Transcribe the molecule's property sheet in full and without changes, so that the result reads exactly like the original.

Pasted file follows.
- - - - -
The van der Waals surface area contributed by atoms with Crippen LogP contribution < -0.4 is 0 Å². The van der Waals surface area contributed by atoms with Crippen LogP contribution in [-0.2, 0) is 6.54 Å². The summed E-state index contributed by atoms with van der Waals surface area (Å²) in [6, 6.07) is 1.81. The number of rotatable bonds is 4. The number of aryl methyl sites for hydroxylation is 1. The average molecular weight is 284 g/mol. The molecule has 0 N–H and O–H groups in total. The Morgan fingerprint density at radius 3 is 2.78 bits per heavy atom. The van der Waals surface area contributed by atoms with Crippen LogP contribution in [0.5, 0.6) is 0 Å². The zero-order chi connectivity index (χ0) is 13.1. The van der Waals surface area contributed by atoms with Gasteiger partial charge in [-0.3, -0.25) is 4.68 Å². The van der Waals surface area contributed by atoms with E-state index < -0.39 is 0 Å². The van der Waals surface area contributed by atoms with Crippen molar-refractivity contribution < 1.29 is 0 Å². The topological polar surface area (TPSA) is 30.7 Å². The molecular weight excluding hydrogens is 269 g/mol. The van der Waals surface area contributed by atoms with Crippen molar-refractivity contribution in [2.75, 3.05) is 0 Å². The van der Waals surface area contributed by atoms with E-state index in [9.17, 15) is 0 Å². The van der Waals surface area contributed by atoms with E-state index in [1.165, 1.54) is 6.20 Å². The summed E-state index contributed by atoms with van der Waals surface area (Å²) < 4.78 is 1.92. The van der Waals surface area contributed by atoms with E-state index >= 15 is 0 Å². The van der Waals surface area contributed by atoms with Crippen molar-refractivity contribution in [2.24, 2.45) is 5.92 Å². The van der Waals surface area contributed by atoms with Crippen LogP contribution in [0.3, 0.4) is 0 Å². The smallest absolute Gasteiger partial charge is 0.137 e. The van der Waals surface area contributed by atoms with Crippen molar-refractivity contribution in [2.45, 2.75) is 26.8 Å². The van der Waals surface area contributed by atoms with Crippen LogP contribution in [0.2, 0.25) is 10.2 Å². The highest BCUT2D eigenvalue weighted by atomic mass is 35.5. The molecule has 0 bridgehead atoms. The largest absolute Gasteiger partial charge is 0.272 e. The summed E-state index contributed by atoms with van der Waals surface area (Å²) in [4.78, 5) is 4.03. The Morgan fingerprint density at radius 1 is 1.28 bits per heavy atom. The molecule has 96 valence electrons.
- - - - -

The van der Waals surface area contributed by atoms with Crippen LogP contribution < -0.4 is 0 Å². The van der Waals surface area contributed by atoms with Crippen LogP contribution in [-0.2, 0) is 6.54 Å². The summed E-state index contributed by atoms with van der Waals surface area (Å²) in [6, 6.07) is 1.81. The number of rotatable bonds is 4. The number of aryl methyl sites for hydroxylation is 1. The average molecular weight is 284 g/mol. The molecule has 0 N–H and O–H groups in total. The Morgan fingerprint density at radius 3 is 2.78 bits per heavy atom. The van der Waals surface area contributed by atoms with Crippen LogP contribution in [0.5, 0.6) is 0 Å². The zero-order chi connectivity index (χ0) is 13.1. The van der Waals surface area contributed by atoms with Gasteiger partial charge in [-0.3, -0.25) is 4.68 Å². The van der Waals surface area contributed by atoms with E-state index < -0.39 is 0 Å². The van der Waals surface area contributed by atoms with Crippen molar-refractivity contribution < 1.29 is 0 Å². The topological polar surface area (TPSA) is 30.7 Å². The molecular weight excluding hydrogens is 269 g/mol. The van der Waals surface area contributed by atoms with Crippen molar-refractivity contribution in [2.75, 3.05) is 0 Å². The van der Waals surface area contributed by atoms with E-state index in [9.17, 15) is 0 Å². The van der Waals surface area contributed by atoms with E-state index in [1.165, 1.54) is 6.20 Å². The summed E-state index contributed by atoms with van der Waals surface area (Å²) < 4.78 is 1.92. The van der Waals surface area contributed by atoms with E-state index >= 15 is 0 Å². The van der Waals surface area contributed by atoms with Crippen molar-refractivity contribution in [2.24, 2.45) is 5.92 Å². The van der Waals surface area contributed by atoms with Crippen LogP contribution in [0.3, 0.4) is 0 Å². The smallest absolute Gasteiger partial charge is 0.137 e. The van der Waals surface area contributed by atoms with Crippen molar-refractivity contribution in [2.45, 2.75) is 26.8 Å². The van der Waals surface area contributed by atoms with Crippen LogP contribution in [0.2, 0.25) is 10.2 Å². The highest BCUT2D eigenvalue weighted by atomic mass is 35.5. The molecule has 0 bridgehead atoms. The largest absolute Gasteiger partial charge is 0.272 e. The summed E-state index contributed by atoms with van der Waals surface area (Å²) in [4.78, 5) is 4.03. The Morgan fingerprint density at radius 1 is 1.28 bits per heavy atom. The molecule has 96 valence electrons.